The idea of using centrifugal force to create a sensation of gravity in space originated as early as 1903, but a group of space enthusiasts believes its time has come. Check out Gateway’s vision for the Von Braun Rotating Space Station.
It’s amazing to look back at the great minds of the past and marvel at their visions for the future. Russia’s Konstantin Tsiolkovsky was writing science fiction right back in the late 1800s at the dawn of the gasoline engine era, and yet he was already dreaming of space travel and starting to solve problems that would arise if you sent humans off the planet.
One of these problems is the lack of gravity. Tsiolkovsky could only have guessed it at the time, but living in zero gravity plays absolute havoc on the human body. Astronaut Scott Kelly wrote a harrowing account last year of just how much of a mess he was when he came back to Earth after a year aboard the ISS. It’s no joke, the body relies on gravity for everything from balance, circulation and vision to maintaining bone density and muscle mass. A year in space can just about wreck you.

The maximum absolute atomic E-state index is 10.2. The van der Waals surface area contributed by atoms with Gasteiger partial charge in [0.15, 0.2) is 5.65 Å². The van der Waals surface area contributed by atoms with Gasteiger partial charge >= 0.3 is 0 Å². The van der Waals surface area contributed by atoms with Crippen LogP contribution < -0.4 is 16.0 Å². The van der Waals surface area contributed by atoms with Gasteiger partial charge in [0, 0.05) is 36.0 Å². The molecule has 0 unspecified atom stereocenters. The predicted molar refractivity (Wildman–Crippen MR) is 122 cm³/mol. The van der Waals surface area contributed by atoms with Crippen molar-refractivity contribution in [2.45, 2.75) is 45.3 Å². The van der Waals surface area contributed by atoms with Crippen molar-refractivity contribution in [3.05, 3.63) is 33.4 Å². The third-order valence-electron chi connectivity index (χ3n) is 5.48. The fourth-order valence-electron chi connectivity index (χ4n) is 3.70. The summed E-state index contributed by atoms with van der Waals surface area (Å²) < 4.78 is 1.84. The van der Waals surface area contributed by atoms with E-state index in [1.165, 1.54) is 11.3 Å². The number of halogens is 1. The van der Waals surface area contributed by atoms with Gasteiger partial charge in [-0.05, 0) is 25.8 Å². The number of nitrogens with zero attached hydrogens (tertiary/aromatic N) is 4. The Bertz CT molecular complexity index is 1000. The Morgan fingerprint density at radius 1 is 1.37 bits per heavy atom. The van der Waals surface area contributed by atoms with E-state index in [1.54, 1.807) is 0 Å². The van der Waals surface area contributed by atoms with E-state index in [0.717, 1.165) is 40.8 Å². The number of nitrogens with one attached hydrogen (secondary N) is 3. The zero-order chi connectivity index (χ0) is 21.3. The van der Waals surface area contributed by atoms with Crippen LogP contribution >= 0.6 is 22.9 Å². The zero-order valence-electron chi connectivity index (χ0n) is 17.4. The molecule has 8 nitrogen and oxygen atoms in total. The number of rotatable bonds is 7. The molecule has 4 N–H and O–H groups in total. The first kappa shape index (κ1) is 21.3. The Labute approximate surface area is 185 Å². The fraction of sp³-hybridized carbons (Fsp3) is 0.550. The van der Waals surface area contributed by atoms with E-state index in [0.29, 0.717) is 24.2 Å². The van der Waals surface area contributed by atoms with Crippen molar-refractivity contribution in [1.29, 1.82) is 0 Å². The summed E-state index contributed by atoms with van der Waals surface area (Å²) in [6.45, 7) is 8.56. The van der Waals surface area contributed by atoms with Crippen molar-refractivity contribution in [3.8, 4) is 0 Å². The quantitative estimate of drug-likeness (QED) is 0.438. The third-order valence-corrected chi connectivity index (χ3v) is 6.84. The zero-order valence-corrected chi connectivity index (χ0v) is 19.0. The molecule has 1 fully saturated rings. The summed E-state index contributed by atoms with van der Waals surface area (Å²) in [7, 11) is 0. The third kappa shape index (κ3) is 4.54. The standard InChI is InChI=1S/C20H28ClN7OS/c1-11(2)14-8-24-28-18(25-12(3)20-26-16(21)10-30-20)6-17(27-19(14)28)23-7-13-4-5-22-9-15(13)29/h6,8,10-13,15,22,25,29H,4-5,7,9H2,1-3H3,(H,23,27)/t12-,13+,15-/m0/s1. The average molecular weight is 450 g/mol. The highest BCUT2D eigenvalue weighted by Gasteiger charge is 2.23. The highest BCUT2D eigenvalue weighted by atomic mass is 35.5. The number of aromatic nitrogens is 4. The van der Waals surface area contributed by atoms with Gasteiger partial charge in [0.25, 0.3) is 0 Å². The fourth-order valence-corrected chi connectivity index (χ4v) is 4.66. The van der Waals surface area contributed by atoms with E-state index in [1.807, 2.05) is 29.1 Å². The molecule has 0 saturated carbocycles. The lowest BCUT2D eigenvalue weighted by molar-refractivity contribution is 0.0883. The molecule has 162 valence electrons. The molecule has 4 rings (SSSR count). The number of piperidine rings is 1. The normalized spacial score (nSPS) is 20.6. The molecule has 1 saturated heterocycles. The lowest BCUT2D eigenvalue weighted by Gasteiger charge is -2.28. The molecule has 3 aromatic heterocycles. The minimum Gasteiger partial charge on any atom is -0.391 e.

Tsiolkovsky came up with the idea of a toroidal space station based on a hub-and-spokes design much like a bicycle wheel. If the wheel spins in space, then inertia and centrifugal force can create a kind of fake gravity, pulling things toward the outer circumference of the wheel. Instead of floating about losing bone density and muscle mass, people could walk on a floor just like they do back on planet Earth. Heck, you could speed it up, walk around in 2G for a few months, and come back to Earth a superman rippling with muscle.